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Monday, 30 November 2020
SHIPLAKE’S neighbourhood plan is likely to include more brownfield sites than originally proposed.
The first draft of the document, which will name the sites where about 33 new homes should go, was criticised when it was published in November because it earmarked a number of greenfield sites for development.
Now the parish council, which is helping a volunteer group prepare a second draft, says more brownfield sites have been put forward by landowners and these are likely to be included instead.
These sites have not been named but include land owned by Shiplake College opposite its main entrance off Reading Road, which the school put forward for the original draft.
Public consultation on the new document should take place by the end of this year and the feedback will be used to shape the final draft, which will undergo independent examination before going to a referendum. If more than half of voters in the parish support it, South Oxfordshire District Council will have to take it into consideration when deciding planning applications.
Thirty-three homes represent a five per cent increase on the existing 660 properties in Shiplake. The first draft of the plan named nine sites for new homes to be built by 2027 in order to meet government targets.
Six of these were “preferred” sites as follows: Shiplake Motors off Reading Road; two plots opposite Shiplake College’s entrance; two more off New Road near its junction with Crowsley Road; and a sixth immediately south of Plough Lane, opposite Plowden Way.
The other three “reserve” sites were a field east of Reading Road behind the houses in Baskerville Lane and two near the preferred sites off New Road.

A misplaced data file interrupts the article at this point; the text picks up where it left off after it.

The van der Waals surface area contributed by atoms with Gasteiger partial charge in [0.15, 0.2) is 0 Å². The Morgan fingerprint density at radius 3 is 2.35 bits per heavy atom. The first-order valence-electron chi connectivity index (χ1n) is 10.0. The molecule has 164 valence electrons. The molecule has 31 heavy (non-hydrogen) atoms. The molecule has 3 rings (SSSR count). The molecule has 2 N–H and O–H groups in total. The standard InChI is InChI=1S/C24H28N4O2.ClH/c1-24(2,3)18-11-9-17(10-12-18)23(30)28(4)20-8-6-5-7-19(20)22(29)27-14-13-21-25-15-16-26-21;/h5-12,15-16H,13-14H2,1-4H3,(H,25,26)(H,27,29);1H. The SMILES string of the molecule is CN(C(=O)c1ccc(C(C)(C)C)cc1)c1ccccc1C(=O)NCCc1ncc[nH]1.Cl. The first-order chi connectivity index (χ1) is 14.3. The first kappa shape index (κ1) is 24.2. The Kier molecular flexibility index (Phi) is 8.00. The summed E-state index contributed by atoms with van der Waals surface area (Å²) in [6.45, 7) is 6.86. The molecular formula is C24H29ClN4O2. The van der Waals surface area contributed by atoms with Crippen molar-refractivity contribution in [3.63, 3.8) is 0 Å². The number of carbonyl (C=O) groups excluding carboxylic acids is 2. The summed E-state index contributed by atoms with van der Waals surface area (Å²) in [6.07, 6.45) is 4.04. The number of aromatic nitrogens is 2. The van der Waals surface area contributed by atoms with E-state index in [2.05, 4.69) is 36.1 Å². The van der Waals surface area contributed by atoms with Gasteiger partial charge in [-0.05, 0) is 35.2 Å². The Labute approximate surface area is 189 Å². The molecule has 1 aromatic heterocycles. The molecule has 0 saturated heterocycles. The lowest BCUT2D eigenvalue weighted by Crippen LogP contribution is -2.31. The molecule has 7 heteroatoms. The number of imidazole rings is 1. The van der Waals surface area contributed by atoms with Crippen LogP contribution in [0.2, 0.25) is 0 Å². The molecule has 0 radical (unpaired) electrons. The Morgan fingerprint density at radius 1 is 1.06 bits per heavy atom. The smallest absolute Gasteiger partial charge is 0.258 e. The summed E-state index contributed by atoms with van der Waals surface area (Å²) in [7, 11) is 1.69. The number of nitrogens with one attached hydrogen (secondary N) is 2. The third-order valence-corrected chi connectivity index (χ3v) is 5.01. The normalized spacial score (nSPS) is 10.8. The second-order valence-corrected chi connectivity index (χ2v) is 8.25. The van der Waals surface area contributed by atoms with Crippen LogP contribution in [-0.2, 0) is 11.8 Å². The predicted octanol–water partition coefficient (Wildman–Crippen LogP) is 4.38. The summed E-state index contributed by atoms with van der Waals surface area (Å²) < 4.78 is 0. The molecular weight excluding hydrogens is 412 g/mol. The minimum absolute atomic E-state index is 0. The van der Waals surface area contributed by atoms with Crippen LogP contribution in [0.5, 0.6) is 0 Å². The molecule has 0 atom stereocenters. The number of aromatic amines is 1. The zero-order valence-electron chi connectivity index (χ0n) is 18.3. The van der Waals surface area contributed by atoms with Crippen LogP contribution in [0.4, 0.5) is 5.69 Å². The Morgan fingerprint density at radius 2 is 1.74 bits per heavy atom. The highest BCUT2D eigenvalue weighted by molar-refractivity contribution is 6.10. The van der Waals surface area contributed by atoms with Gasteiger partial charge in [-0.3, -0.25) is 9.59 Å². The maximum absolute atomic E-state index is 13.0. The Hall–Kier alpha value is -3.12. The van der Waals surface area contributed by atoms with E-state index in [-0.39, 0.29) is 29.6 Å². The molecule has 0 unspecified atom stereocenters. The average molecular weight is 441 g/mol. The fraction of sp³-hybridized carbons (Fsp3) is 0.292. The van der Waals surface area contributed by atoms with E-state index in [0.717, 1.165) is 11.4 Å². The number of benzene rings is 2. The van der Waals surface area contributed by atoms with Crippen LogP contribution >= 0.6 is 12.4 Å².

The plan said most of the new properties should have no more than three bedrooms. The village could have to accommodate an additional 12 homes under a revision of the district council’s own local plan.
But Tudor Taylor, the chairman of Shiplake Parish Council, said the village shouldn’t have to take any more after planning permission was granted earlier this year for 95 homes at Thames Farm off Reading Road, which is on the village outskirts in Harspden parish.
He said: “We’re very close to the final pre-submission consultation and will announce the sites at that time. The total allocation remains broadly the same but Thames Farm has changed things significantly due to the impact on Lower Shiplake and one or two sites have been reallocated.
“The strong message we got from residents is that they didn’t want to expand the boundaries of the existing settlement and we are looking to adhere to that as much as possible.
“Henley and Harpsden are claiming Thames Farm towards the quota in their revised neighbourhood plan and while we don’t want them to have to take more houses than they need, the district council has acknowledged that Thames Farm will have a greater impact on our infrastructure and services.
“It makes sense because it’s right on our doorstep and it would be pretty artificial to claim the impact on a town several miles away is greater simply because it doesn’t fall within our parish boundary.
“We’ve already built some of the 33 houses we need to take during the plan period and don’t need to take loads more.”
Will Hall, the village’s district councillor, said: “The team are doing a great job and I’m particularly pleased that they’re prioritising provision of smaller units.
“Shiplake is an incredibly expensive place to live and if we want to retain a strong sense of community then we must ensure a good balance across the age ranges.
“I recently saw a three-bedroom house in the village going for £900,000, which is ridiculous. I’m glad that the plan will address this issue.”
17 September 2018
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